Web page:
If you are willing to dedicate the time and resources to it, MySQL is quite reliable. For many small businesses that don't have the resources to support MySQL, I recommend going with commercial products that have the support that they need or a MySQL provider (shops that provide secure access to well supported MySQL servers).

    This is really a choice that needs to be made by each group implementing a database. MySQL can definitely get you the reliability that you want, but you need to consider the cost... Especially for a small business or organization, you may be better off paying up front for a commercially supported database, or you may be better off waiting until you need professional support and then hiring it...

    -PatP
    So, a qualified maybe? lol

    I've never used MySQL except as a freebe from the CD in the back of a study book that I loaded on my home computer years ago. Somehow; that left me with an impression that it was nice for little applications like contact managers or liquor store inventories by software authors wanting a license-free solution.

    Since then; I've been increadibly impressed with Oracle and SQL Server. Coming from 20 years prior of using hierarchial and even home-grown binary search data bases, it was a Godsend! Not only is it (enterprise relational database solutions) impressively efficient in storage and retrieval execution, rock solid in reliability and resiliant to failure, yadda yadda, but it comes with just sooooo many beautiful add-ons and 3rd party support tools (PL SQL, TSQL, Oracle forms and reports, replication, query builders, analysis tools, disk segmentation, security, etc etc).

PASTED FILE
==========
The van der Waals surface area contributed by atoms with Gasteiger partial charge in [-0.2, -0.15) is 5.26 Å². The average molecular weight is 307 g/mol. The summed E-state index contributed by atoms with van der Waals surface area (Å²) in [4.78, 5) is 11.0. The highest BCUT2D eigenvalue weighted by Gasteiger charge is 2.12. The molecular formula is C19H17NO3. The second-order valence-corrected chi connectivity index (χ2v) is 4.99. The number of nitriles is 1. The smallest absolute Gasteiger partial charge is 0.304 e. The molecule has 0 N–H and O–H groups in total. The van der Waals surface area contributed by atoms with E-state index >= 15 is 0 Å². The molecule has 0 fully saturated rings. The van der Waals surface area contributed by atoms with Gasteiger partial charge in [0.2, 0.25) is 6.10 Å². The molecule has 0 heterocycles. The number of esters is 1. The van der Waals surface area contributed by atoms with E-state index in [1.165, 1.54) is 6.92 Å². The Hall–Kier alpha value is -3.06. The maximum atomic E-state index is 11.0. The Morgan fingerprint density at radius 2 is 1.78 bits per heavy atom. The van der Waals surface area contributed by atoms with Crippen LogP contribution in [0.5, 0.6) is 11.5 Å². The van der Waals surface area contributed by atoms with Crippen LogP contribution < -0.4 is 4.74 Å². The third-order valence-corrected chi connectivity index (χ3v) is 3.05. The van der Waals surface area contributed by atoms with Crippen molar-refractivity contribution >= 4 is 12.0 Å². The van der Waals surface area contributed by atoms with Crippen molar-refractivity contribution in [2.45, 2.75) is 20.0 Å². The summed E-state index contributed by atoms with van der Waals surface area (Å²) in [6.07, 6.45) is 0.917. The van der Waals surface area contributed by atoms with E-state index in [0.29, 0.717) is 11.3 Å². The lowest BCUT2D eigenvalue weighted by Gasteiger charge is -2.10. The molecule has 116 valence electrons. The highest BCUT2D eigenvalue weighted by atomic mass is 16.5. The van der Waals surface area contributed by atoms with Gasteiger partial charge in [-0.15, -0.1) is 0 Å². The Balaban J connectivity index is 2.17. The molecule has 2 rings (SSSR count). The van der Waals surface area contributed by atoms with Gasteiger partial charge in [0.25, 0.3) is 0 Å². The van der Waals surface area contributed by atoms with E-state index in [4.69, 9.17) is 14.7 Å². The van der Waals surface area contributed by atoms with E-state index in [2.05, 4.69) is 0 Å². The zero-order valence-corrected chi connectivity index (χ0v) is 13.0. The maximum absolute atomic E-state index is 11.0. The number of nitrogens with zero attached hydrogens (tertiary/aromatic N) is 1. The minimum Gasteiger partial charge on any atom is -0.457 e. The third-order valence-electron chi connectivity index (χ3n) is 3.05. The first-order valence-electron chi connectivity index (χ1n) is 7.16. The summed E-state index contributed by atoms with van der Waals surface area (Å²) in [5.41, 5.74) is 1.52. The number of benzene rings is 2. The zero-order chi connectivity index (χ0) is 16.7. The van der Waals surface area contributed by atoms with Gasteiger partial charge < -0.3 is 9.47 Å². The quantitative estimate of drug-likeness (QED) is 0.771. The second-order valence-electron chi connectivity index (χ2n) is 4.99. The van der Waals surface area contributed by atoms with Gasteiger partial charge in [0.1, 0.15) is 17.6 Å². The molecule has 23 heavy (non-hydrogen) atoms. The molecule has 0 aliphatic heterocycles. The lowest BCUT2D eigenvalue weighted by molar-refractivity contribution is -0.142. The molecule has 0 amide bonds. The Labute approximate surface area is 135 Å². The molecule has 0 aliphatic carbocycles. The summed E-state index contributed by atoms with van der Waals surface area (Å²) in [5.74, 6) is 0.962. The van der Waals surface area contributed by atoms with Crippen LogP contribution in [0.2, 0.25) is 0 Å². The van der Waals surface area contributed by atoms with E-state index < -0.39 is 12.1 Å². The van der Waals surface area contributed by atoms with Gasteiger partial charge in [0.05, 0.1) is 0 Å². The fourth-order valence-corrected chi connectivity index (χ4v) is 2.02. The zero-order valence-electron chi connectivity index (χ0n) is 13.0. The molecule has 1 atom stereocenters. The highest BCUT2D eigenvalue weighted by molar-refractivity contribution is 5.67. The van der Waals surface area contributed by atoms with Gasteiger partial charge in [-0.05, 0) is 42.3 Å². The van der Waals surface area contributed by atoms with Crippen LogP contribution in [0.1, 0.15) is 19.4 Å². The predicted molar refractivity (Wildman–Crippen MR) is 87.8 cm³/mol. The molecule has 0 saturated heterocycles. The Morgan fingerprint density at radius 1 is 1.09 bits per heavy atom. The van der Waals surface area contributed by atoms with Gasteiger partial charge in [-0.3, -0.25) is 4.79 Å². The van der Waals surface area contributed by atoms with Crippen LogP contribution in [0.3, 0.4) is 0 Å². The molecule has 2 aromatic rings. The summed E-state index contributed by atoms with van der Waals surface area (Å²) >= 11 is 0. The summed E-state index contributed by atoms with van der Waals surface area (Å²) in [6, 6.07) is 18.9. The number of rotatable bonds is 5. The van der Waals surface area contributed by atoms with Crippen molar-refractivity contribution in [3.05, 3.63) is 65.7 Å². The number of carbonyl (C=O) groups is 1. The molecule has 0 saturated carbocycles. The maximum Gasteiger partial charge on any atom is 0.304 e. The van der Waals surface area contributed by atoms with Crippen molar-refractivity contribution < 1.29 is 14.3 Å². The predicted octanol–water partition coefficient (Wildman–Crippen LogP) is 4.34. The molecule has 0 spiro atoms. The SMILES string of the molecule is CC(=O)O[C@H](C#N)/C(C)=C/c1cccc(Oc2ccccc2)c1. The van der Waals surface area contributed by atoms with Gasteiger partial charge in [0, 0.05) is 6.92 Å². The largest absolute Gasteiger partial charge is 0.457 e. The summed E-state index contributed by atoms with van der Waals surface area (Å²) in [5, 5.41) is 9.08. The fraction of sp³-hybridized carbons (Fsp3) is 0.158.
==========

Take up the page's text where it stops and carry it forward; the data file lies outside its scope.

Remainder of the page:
Clearly; MySQL is a solidly reliable platform. If it wasn't very scalable and robust at handling complex linking situations or other gotchas it would have achieved a bad name by now (wouldn't it?).

    I'm curious about the infrastructure of supporting technology. You mention that you have to hire your own support staff (curious, isn't support offered by independent firms similar to Microsoft or Oracle's?), does that imply a lack of easy to use tools for repair and analysis?

    In short, does MySQL lend itself to enterprise use on an equal level with Oracle or SQL Server? (this statement isn't intended to imply that Oracle and SQL Server are themselves equal - if I were the IRS charged with processing everyone's taxes, I don't think I would select the latter, but then, I would disqualify myself from making such an important selection).
    Last edited by vich; 10-23-06 at 14:06.

  7. #7
    Join Date
    Apr 2002
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    Toronto, Canada
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    Quote Originally Posted by vich
    I've never used MySQL except as a freebe from the CD in the back of a study book that I loaded on my home computer years ago.
    that's hardly fair

    you should compare that to the crappy software that sql server used to be, say around version 4.5
    rudy.ca | @rudydotca
    Buy my SitePoint book: Simply SQL

  8. #8
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  9. #9
    Join Date
    Jul 2004
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    62
    i've run MySQL since mysql3.0 and now mysql4.1. Since 2004, we managed to get almost 90% uptime and <2 hours downtime. Downtime maybe caused by table corrupt, and we managed to repair with the available tools. Since MySQL is easy to learn and managed, most of our system analyst can administer the database server. Basically they will monitor the err.logs, console.
    I also have oracle, design and architect by Sun engineer. I don't know how they design it, but instead of < 2hours downtime, they took more than 4 hours. Because , clustering, storage and so on. Is it really a need of that...

    MySQL is easy to use, simple, fast and hardly 99% reliable. But it depends on current OS stability. So far i'm running all my MySQL database on Windows, and we had no major problems. We have thousands of staff connected to the server. Slowly we learned on how to optimize the mysql to give 90% best performance.

    Just my comment